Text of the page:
1. The long-term persistence of fragmented plant populations is predicted to be threatened by a loss of genetic variability and increasing inbreeding, which might lower offspring fitness through inbreeding depression. Assessing plant progeny performance together with measurements of genetic diversity and mating patterns is therefore essential in the understanding of the role of the historical (i.e. genetic diversity in adults) and contemporary (i.e. current mating patterns) genetic effects of fragmentation on inbreeding depression, thus, on recruitment potential.
2. We evaluated genetic diversity, mating patterns and progeny performance at different life stages in seven populations of a Mediterranean shrub (myrtle Myrtus communis) that differed in size and degree of isolation (Large, Small-connected and Small-isolated populations). The study was conducted in the Guadalquivir Valley (SW Spain), a chronically and severely fragmented landscape characterized by c. 1% of woodland cover.
3. Parameters of genetic diversity (Ar, Ho and He) of adult plants were in general higher in the Large populations than in the two types of Small populations, which were similar. Outcrossing rates were higher in Small-connected populations (mean: tm = 0·62), intermediate in Large (tm = 0·35) and lower in Small-isolated populations (tm = 0·13), and were positively correlated with the genetic diversity of progenies.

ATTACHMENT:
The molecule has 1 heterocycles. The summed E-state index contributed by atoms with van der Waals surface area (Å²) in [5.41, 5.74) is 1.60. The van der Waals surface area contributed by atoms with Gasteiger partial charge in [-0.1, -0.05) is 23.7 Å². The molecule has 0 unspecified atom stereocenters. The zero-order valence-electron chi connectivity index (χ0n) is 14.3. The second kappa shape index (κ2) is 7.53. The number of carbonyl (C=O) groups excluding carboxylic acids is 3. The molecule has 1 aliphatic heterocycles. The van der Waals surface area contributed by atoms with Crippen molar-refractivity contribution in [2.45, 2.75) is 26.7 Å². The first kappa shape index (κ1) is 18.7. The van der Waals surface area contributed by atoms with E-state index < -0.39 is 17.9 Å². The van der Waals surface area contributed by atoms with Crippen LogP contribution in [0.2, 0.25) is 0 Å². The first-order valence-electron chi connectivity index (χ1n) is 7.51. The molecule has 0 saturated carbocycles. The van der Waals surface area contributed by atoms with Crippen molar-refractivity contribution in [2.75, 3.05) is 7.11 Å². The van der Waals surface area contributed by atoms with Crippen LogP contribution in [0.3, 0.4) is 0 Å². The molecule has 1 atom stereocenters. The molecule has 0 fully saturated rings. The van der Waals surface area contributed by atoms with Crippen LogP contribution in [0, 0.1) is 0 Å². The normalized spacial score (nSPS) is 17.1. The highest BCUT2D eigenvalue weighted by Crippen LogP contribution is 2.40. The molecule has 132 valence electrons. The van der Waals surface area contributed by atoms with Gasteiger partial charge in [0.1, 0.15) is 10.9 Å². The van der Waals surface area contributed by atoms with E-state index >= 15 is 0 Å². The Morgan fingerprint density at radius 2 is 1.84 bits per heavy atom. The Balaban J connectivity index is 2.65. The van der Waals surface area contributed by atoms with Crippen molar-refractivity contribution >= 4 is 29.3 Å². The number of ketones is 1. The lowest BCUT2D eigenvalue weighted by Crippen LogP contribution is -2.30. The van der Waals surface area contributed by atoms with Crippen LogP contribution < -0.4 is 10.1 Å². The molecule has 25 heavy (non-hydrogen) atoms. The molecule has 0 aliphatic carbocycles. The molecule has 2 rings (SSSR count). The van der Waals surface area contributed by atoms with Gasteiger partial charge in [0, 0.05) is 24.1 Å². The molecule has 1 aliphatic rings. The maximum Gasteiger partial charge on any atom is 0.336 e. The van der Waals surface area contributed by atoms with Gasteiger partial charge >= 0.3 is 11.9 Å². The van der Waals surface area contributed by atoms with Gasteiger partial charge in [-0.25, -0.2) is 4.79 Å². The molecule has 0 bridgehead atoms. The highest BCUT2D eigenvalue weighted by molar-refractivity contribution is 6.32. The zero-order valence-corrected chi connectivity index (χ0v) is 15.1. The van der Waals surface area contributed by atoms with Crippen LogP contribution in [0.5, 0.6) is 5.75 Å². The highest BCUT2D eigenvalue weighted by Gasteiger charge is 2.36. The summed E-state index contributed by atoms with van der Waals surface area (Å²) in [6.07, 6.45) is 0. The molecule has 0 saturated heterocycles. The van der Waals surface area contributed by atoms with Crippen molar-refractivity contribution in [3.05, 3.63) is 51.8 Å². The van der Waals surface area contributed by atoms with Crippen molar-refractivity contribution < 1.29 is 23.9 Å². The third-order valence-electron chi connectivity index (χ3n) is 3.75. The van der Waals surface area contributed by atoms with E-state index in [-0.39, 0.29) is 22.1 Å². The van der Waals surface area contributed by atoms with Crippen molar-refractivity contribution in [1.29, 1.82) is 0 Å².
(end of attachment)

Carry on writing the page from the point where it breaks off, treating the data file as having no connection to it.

4. Several measurements of progeny performance were higher in Small-connected populations, intermediate in Large and lower in Small-isolated populations, in particular those related with the quantity of viable seedlings produced (germination and survival). Outcrossing rates rather than the genetic diversity of adult plants were positively correlated with these measurements of progeny performance.
5. We thus conclude that contemporary mating patterns (outcrossing rates) have a more critical influence on progeny performance than either population fragmentation or the historical levels of genetic diversity.
6. Synthesis and applications. It may be possible to enhance either the fitness or certain levels of genetic diversity in progenies by promoting outcrossed matings in fragmented populations of self-compatible plant species. In our study species, this would be feasible either by controlling honeybee Apis mellifera hives or maintaining and/or enhancing landscape connectivity around small patches.